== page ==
In order to apply eq(24) to obtain the pressure correction, the boundary conditions for pressure correction have to be specified. If the pressure at the boundary is given, no correction for the pressure at the boundary is needed so p' = 0 at the boundary. If the boundary velocity is given (see figure to the right), the velocity correction for the boundary velocity (u_{e} in figure to the right) will be zero. It follows from eq. (18) that de for the control volume shown in the figure has to be zero. Therefore, one can set a_{E} = 0 [see eq. (25)] if u_{e} in the figure is given.
The SIMPLE Algorithm
The above approach for the solution of the incompressible flow field was named SIMPLE, which stands for SemiImplicit Method for PressureLinked Equations. It was originally proposed by Patankar and Spalding ^{[1]} and summarized in Patankar ^{[2]}. This algorithm is a semiimplicit method because the first terms on the righthand side of eqs. (15) – (17) are neglected. If these terms are retained, we will have to solve for the velocity corrections (u'_{e}, v'_{n}, and w'_{t}) for the entire flow field simultaneously and the algorithm will become fullyimplicit. The procedure for SIMPLE algorithm can be summarized as following:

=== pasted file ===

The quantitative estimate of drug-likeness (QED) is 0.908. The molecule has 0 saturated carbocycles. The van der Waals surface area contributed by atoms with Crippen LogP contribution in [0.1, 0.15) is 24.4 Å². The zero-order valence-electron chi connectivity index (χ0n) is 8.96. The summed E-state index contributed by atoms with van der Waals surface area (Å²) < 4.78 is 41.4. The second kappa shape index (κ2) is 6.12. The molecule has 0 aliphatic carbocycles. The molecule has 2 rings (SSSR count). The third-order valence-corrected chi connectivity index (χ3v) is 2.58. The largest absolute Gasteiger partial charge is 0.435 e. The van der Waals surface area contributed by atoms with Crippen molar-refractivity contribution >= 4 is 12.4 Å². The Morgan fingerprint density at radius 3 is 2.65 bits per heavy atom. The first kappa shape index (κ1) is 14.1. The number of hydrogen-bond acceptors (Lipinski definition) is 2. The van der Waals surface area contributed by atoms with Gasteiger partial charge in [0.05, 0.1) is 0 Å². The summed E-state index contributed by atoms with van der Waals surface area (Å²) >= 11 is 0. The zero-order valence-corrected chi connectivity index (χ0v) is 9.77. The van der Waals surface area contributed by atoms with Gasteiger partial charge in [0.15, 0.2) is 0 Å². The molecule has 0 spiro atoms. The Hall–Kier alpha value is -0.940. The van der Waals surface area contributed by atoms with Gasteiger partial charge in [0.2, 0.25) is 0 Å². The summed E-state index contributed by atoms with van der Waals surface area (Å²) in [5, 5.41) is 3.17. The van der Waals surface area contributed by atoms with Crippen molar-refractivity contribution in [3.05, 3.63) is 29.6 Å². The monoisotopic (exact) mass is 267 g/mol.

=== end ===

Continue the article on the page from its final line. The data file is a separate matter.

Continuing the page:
1. Guess a pressure field, p*.
2. Obtain the starred velocity field, (u*, v*, and w*) from eqs. (10) – (12).
3. Solve the pressure correction equation (24) to get p'.
4. Obtain a new pressure field from eq. (13).
5. Improve the velocity field using eqs. (20) – (22).
6. Obtain solutions for other φ’s from the follow equation
If the flow field is not affected by a particular φ, it should be solved after a converged solution for flow field is obtained.
7. Treat the corrected pressure in Step 4 as a new starred pressure and go back to step 2. The iteration procedure is repeated until a converged solution is obtained.
Since the invention of the SIMPLE algorithm in 1972, it has evolved into the classic approach for computational fluid dynamics and heat transfer. Although there are several improved versions in the literature, SIMPLE still remains one of basic the most powerful algorithms. The objective of this section is to introduce the readers to the world of computational fluid dynamics and heat transfer without the overwhelming numerical details. Additional information can be found in the seminal books of Patankar ^{[2]} and Tao ^{[3]}, as well as the Handbook of Numerical Heat Transfer ^{[4]}.
References
 ↑ ^{1.0} ^{1.1} Patankar, S.V., and Spalding, D.B., 1972, “A Calculation Procedure for Heat, and Mass and Momentum Transfer in ThreeDimensional Parabolic Flows,” International Journal of Heat and Mass Transfer, Vol. 17, pp. 17871806.
 ↑ ^{2.0} ^{2.1} ^{2.2} ^{2.3} Patankar, S.V., 1980, Numerical Heat Transfer and Fluid Flow, Hemisphere, Washington, DC.
 ↑ Tao 2001, W.Q., Numerical Heat Transfer, 2nd Ed., Xi’an Jiaotong University Press, Xi’an, China (in Chinese).
 ↑ Minkowycz, M.J., Sparrow, E.M., and Murthy, J.Y., eds., 2006, Handbook of Numerical Heat Transfer, 2nd ed. John Wiley & Sons, Hoboken, NJ.